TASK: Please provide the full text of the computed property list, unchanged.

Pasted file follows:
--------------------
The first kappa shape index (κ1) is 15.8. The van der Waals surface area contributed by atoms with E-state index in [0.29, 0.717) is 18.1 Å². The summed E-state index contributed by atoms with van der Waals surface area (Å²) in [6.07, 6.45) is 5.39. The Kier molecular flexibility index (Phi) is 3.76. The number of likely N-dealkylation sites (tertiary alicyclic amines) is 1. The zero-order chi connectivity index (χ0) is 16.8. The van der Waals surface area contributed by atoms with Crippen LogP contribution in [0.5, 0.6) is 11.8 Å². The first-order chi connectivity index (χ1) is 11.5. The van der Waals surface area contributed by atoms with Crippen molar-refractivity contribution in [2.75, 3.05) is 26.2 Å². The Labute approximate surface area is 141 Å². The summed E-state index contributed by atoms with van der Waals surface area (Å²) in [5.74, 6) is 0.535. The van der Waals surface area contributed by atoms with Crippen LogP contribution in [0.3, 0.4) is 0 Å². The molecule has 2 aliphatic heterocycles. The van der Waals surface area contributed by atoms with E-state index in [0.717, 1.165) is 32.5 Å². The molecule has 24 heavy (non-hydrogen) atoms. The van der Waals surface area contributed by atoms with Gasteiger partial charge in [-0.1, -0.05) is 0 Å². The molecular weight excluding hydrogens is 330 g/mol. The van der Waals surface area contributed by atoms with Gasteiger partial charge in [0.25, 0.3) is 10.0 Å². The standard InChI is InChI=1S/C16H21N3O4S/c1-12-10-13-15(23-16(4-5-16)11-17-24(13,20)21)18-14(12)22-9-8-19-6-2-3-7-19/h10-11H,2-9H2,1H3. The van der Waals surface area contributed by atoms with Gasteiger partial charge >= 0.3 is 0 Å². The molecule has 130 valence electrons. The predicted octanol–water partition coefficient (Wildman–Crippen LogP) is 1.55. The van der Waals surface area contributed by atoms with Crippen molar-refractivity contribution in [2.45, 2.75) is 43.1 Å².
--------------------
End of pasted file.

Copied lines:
The first kappa shape index (κ1) is 15.8. The van der Waals surface area contributed by atoms with E-state index in [0.29, 0.717) is 18.1 Å². The summed E-state index contributed by atoms with van der Waals surface area (Å²) in [6.07, 6.45) is 5.39. The Kier molecular flexibility index (Phi) is 3.76. The number of likely N-dealkylation sites (tertiary alicyclic amines) is 1. The zero-order chi connectivity index (χ0) is 16.8. The van der Waals surface area contributed by atoms with Crippen LogP contribution in [0.5, 0.6) is 11.8 Å². The first-order chi connectivity index (χ1) is 11.5. The van der Waals surface area contributed by atoms with Crippen molar-refractivity contribution in [2.75, 3.05) is 26.2 Å². The Labute approximate surface area is 141 Å². The summed E-state index contributed by atoms with van der Waals surface area (Å²) in [5.74, 6) is 0.535. The van der Waals surface area contributed by atoms with Crippen LogP contribution in [0.3, 0.4) is 0 Å². The molecule has 2 aliphatic heterocycles. The van der Waals surface area contributed by atoms with E-state index in [0.717, 1.165) is 32.5 Å². The molecule has 24 heavy (non-hydrogen) atoms. The van der Waals surface area contributed by atoms with Gasteiger partial charge in [-0.1, -0.05) is 0 Å². The molecular weight excluding hydrogens is 330 g/mol. The van der Waals surface area contributed by atoms with Gasteiger partial charge in [0.25, 0.3) is 10.0 Å². The standard InChI is InChI=1S/C16H21N3O4S/c1-12-10-13-15(23-16(4-5-16)11-17-24(13,20)21)18-14(12)22-9-8-19-6-2-3-7-19/h10-11H,2-9H2,1H3. The van der Waals surface area contributed by atoms with Gasteiger partial charge >= 0.3 is 0 Å². The molecule has 130 valence electrons. The predicted octanol–water partition coefficient (Wildman–Crippen LogP) is 1.55. The van der Waals surface area contributed by atoms with Crippen molar-refractivity contribution in [2.45, 2.75) is 43.1 Å².